The history of tennis goes all the way back to ancient Egypt and Persia where pictures indicate a type of game in which in ball was stroked over a net was played. The history of modern tennis officially began in 19th century Britain with a man named Major Walter Wingfield.
What a Name for a Game
“Hey, how about a game of sphairistike?”
Fortunately the game survived but the name did not. Major Wingfield chose sphairistike, a Greek word meaning “ball game,” for the game he sought to patent in 1874. Much of Wingfield’s “invention” was based on a game played in 13th Century France called jeu de paume—literally “game of the palm.” This game was played indoors by hitting a ball over a net with a bare hand. The game was a popular recreation among monks in their monasteries.
Jeu de Paume evolved into a game called real tennis or royal tennis that became popular among French royalty. In the early 1500s, the French monarch, Francis I even had a royal tennis court built on his personal battleship.
By the time Major Wingfield introduced his friends to sphairistike at a Christmas party, there is evidence that similar games were already being played in England. Major T.H. Gem of Britain and J.B. Perera of Spain had marked out a tennis court on a lawn as early as 1858. But they were not the one’s who wrote down what they had done and sought a patent, so today it is Wingfield who is considered the father of the game. (Note to self: be sure to write down all those games you’re dreaming up.)
The name “tennis” apparently also goes back to jeu de paume. The French would yell, “Tenetz!” before they hit the ball. The word means, “Take heed.”
You’d Recognize it If You Saw It
Major Wingfield’s game looked much like the tennis we know today. Two or four players with rackets (click here to learn more about the history of the tennis racket) played on a court that was shaped like an hourglass—narrower in the middle at the net and wider along the baselines. Historians report the height of the net as being from five to seven feet in Wingfield’s version of the game. Today, the top of the net is three feet high in the center of the court. Courts now are rectangular and measure 78 feet long and 27 feet wide for singles play and 36 feet wide for doubles.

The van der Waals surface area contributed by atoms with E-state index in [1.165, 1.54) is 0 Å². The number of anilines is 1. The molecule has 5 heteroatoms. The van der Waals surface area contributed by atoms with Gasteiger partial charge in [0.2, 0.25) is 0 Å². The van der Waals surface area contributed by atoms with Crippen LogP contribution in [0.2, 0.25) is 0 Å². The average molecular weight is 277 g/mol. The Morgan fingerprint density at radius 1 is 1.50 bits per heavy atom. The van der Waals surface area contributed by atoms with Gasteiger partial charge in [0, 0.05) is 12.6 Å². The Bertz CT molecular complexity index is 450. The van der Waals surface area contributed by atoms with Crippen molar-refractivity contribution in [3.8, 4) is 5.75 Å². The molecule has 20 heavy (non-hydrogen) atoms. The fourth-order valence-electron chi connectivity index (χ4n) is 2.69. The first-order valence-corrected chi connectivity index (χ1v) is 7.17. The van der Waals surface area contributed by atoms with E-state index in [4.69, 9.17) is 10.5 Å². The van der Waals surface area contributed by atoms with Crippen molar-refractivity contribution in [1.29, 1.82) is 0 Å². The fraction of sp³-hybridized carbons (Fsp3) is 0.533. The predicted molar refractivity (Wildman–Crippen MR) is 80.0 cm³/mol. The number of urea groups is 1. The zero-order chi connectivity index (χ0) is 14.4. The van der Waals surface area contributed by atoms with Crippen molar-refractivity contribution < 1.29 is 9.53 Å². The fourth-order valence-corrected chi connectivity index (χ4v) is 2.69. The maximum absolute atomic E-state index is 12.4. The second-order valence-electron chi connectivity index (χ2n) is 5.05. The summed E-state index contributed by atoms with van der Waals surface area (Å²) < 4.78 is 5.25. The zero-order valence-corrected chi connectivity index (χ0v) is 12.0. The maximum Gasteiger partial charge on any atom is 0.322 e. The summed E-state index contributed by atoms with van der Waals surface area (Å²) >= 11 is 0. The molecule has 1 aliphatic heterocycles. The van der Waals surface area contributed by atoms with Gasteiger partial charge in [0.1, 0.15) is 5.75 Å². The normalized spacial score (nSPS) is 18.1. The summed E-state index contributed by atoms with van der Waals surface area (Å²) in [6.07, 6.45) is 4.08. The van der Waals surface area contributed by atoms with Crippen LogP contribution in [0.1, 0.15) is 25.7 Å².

Lawn tennis, as it soon came to be called (the name sphairistike was quickly ditched even after it was shortened to, “sticky”) spread quickly through the upper and middle class of Britain. It was a popular party game. British army officers began to take the game to other parts of the world. Mary Outerbridge learned tennis from a British officer in Bermuda. In 1874, she brought the game, including the equipment, back to the New York where her brother set up a court at the Staten Island Cricket and Baseball Club. Tennis had come to America.
Not Just for Fun Anymore
Lawn Tennis was invented a social activity but it quickly evolved into a highly competitive game. The first United States tennis tournament dates back to August 1876 in Nahant, Massachusetts. Dr. James White, who owned the court, was the winner. The first tennis championship in England took place in 1877 sponsored by the All England Croquet Club at a little place called Wimbledon. In that first championship, only men’s singles were played. Spencer Gore won the tournament and took home the Silver Challenge Cup and a Gold Championship Prize worth 12 guineas (about $22). By comparison, Roger Federer, the 2004 Wimbledon champion won more than $1.08 million. The first recorded women’s tournament was played in Dublin in 1879 and won by May Langrishe. In 1884, women began to compete at Wimbledon.